All of the above, actually. Image Comics never ceases to amaze in bringing fresh, new faces like Caspar Wijngaard and Dan Watters into the mix with the release of the first issue of LIMBO.

LIMBO #1 by Dan Watters and Caspar Wijngaard

Immediately evident is that the narration is reminiscent of the hard-boiled Private Investigator archetype that we all know and love from LA Noir stories of Raymond Chandler fame. While we typically associate a stark, inky monochrome with the genre, new artist Caspar Wijngaard takes his clean and precise lines and adds that Noir-styled grit to the story while making some interesting neon and futuristic color palettes. Adapting and individualizing a style from old classics is something that really appeals to me, and it’s done to beautiful effect here.

Mr. Clay, our PI protagonist and narrator, reminds of Detective Fell from Warren Ellis’ series, Fell, as well as a hint of Clint Barton of Hawkeye fame, in his “everyman” essence and straight-forwardness. While some may find this a bit contrived or overdone, it feels as though one can pass through the strong elements of the story as we read with Mr. Clay as the readers’ conduit. As is typical in Noir books and films of this sort, the character serves as our stoic guide. The fact that I’m a sucker for a good mystery or crime story aside, Dan Watters wastes no time in catching Mr. Clay in a possible conflict at a sleazy dive bar.

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Where Noir narrations can tend to drag, LIMBO succeeds in inviting the reader into the mysterious atmosphere of the fictional Dedande City where Lizard on a Stick is a delicacy of Mr. Clay’s, and the locals are called Fishmen. Needless to say, the story’s introduction progresses with a mysterious phone call and a bar fight, showing the sardonic and hardened personality of Mr. Clay.

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So far, so good. But what’s new?

As we’re exposed to Dedande City, it’s clear that all of the strange idiosyncrasies are supposed to give the city an otherworldly feel. Perhaps not in the most overt sense, but in a way that makes it a universe that could exist parallel to ours. Clay’s admission that he only has nine months worth of memory waking in Dedande City adds to the mystery and willingness to uncover truths that is necessary in all Noir narratives. As we see the strange goings-on of Los Dias de Meurtos-themed night life, tentacle monsters, and cannibalistic “Fishmen”, I can’t help but wonder if the title LIMBO is a bit more technical than figurative.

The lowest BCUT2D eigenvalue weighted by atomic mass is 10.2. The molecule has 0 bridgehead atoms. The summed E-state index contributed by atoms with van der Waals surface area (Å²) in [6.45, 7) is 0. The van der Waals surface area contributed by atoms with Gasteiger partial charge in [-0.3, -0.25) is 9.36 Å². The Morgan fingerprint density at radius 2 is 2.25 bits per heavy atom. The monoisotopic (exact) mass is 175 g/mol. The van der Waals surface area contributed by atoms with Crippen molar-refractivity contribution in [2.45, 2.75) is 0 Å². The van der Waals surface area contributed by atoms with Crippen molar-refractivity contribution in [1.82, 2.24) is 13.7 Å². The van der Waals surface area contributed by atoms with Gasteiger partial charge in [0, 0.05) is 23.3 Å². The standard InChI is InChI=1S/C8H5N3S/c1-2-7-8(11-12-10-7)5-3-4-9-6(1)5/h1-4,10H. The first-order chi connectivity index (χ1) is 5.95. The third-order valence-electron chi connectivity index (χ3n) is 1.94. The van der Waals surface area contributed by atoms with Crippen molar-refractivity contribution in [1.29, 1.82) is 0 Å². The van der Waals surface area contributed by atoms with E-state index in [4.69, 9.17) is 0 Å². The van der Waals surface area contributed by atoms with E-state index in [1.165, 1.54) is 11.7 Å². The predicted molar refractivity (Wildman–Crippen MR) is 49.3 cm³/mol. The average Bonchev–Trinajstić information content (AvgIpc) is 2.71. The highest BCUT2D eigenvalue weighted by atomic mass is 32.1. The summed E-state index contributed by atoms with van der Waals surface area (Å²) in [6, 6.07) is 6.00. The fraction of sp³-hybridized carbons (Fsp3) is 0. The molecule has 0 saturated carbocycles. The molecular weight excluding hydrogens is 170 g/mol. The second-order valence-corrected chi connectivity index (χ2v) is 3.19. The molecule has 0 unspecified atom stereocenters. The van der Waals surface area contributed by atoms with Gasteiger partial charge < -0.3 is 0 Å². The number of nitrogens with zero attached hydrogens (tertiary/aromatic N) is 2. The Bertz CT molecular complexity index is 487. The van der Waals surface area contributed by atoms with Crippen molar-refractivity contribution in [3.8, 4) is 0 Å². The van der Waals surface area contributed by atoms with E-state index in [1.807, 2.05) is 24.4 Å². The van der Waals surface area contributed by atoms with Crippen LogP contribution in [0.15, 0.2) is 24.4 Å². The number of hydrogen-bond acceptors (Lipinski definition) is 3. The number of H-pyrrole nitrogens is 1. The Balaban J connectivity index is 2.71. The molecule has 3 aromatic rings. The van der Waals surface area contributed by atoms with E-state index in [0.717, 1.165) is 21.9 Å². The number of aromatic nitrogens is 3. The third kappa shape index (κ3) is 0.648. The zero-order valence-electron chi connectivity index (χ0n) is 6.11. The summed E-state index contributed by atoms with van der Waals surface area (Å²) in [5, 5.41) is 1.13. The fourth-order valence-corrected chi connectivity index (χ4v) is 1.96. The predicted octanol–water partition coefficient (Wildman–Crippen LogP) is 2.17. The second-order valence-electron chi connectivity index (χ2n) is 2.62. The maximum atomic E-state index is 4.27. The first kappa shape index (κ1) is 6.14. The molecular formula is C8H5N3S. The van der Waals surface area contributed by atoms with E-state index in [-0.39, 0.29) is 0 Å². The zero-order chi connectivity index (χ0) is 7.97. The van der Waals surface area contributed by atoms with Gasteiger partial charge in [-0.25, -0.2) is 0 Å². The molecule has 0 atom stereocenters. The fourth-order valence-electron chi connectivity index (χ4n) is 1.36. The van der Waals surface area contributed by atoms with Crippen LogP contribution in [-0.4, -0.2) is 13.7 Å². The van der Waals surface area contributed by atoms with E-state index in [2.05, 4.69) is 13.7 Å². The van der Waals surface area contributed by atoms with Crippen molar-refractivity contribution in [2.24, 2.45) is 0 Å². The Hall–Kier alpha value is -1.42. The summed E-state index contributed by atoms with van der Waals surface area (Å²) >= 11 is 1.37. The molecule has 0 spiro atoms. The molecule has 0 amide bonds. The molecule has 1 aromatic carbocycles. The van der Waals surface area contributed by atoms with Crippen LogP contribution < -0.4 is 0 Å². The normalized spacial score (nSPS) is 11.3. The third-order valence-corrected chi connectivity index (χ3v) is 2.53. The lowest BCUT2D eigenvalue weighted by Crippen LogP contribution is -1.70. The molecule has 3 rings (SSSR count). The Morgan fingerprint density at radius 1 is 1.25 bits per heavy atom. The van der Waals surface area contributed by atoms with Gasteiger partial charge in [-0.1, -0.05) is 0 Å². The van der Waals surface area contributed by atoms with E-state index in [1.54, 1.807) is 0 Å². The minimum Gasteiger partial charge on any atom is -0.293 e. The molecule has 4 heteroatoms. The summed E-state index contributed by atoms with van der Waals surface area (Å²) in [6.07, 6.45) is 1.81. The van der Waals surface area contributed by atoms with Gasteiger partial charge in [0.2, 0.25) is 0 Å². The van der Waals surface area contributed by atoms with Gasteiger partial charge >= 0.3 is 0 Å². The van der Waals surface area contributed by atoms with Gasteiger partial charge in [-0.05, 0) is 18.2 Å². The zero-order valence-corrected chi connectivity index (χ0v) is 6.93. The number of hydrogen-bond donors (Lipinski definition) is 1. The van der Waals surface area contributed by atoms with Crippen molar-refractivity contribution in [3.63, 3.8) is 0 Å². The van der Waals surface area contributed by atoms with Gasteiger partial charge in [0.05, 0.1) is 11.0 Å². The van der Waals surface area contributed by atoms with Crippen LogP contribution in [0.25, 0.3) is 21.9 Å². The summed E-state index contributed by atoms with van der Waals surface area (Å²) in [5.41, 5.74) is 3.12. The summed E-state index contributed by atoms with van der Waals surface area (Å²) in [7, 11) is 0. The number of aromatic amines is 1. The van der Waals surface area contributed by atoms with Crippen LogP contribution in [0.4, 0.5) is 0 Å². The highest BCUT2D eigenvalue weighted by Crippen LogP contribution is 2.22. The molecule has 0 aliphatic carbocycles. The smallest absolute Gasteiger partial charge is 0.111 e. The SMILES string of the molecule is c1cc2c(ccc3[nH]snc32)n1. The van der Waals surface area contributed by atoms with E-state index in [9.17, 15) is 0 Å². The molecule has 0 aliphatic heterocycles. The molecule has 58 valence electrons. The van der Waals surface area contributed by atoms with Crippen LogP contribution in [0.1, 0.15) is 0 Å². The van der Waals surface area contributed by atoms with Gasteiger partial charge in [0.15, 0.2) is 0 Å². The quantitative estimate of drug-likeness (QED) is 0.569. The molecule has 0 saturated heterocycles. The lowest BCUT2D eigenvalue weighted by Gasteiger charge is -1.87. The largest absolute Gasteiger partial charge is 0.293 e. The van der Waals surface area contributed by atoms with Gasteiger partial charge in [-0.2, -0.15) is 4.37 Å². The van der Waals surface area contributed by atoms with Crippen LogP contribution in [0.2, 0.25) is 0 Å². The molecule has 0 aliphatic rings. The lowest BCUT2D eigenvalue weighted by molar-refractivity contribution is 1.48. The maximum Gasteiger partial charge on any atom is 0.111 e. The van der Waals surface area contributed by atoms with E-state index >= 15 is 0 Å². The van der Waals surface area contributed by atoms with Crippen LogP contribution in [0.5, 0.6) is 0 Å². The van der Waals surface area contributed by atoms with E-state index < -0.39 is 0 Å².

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But then, things get weirder.

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True to the classic narrative of Noir, Dan Watters reveals mystery after mystery as we begin to piece together what we know of Dedande City and Mr. Clay’s life. We meet his friend, roommate, and savior, Sandy, in the middle of a jazzy, R&B funk-styled dance partnered by the mysterious movement of the audio cassette tape film (be still my retro, nostalgic heart). Turns out Sandy’s dance is her means of communicating with the Loa, spirits of Louisiana Voodoo (don’t worry, I had to look it up, as well). Clay expresses his incredulity, but claims to have seen it work as he takes on another job from a classic femme fatale, Bridgette, a club singer working for a drug lord called the Thumb at the Silbato Blanco and has seen too much. Ah, can’t beat the classic story lines. Only what Bridgette saw involved a Native American dancing to whistling, a disappearing goat, and a very static-ridden TV.

Okay…

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The wrestling mask donning drug lord, classic amnesic PI, and club-crooning femme fatale aside, this story’s got a lot of explaining to do. While we feel comfort in old ideals and story lines, as well as experience the thrill of something surrealistic and counterculture, LIMBO manages to simplify these two extremes and meld them together nicely. This only underlines how important Caspar Wijngaard’s art is.

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Similarly to Frank Miller’s art style in severe black ink for his work on popular titles such as, Sin City, Caspar Wijngaard has a precision and a clarity to his art that can also be found in his color work; he wields color in a way I don’t believe I’ve seen before. A Noir story with subtle but effective color gradations within those clean lines? There is a well thought out process of combining Dan Watters’ crime story with funk and disco elements with neon color gradations that remind me of saturation bars on photo alterations, with the symbolism of the static and life in the audial and visual. At one point, the static hum of a TV is described as “organic.” There is a subtle juxtaposition between the natural (Louisiana Voodoo, Life and Death festival, Fishmen in boats) versus the technological (static TV, dancing audio tape film, on-camera evidence). The ideologies of both collide and intermingle in a way that’s indistinguishable yet in the first issue. But when I picked up what I thought was a Noir story, I got something else entirely. I’m ready to hear and feel those Dead Hand Jams!

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